“Longjing” means “dragon well” if directly translated from Chinese. It is said to have been named after a well at Dragon Well Temple in the Dragon Well village in Hangzhou that contains relatively more dense water. After a rain, the lighter rainwater would float on the surface of the well water, sometimes it exhibits a twisting boundary which resembles the movement of a Chinese dragon. Others said the underground water clashed with the water on the surface, which is the reason why there’s the twisting boundary. Also, people in the past believed that this well was connected to the ocean and that there was a dragon inside. However, the Dragon Well tea neither was made with the water from the well nor grew near the well.
To begin with the tea culture in Hangzhou, it started in the period of Sui and Tang dynasties (589-907 CE). During the two Jin dynasties (before the Sui and Tang dynasties), because of the construction of the local temple, Linyin Temple, Buddism and Taoism beliefs and activities had, therefore, became more and more popular and mainstream. Additionally, tea has been therefore planted and spread as more and more temples were constructed. In Sui dynasty, the Grand Canal connecting the capital Beijing and Hangzhou was built, which allowed a dramatic increase in trading in Hangzhou. At that time, tea from Hangzhou became well-known, and lead to a rapid growth in the local tea production.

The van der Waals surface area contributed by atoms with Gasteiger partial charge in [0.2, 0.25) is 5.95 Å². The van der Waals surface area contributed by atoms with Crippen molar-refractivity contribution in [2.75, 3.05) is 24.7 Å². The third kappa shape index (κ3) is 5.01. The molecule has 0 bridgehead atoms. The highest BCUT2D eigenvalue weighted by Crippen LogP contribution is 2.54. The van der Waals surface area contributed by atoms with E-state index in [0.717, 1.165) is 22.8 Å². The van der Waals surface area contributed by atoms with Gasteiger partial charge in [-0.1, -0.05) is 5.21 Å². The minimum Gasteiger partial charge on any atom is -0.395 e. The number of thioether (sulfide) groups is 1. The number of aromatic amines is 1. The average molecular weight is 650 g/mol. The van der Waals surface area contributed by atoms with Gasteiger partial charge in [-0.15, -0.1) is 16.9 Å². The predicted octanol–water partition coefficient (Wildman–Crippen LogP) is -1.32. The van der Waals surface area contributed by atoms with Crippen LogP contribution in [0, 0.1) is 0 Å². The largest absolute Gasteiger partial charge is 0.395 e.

In Qing dynasty, the emperor Kangxi granted Dragon Well tea an imperial tea status. Emperor Kangxi’s grandson, the emperor Qianlong, also of Qing dynasty, visited a temple near the West Lake in Hangzhou to watch the ladies picking the tea. He was so enamoured with their movements that he decided to try it himself. While picking tea he received a message that his mother was ill and hoped that he could immediately return to Beijing. He shoved the leaves he had picked into his sleeve and immediately left for Beijing. When he arrived in Bejing, he went to see his mother directly. She noticed the smell of the leaves coming from his sleeves and asked him what’s in his sleeves. Qianlong then realised he had brought some Dragon Well tea leaves back. He had it brewed for his mother. After she drank the tea, she felt much better and soon recovered.
The Dragon Well green tea has a history of over a thousand years and nowadays, it is one of the most famous and prestigious Chinese teas. I will write about how to drink tea in a Chinese way and how a good cup of Dragon Well tea tastes like in a future post! 🙂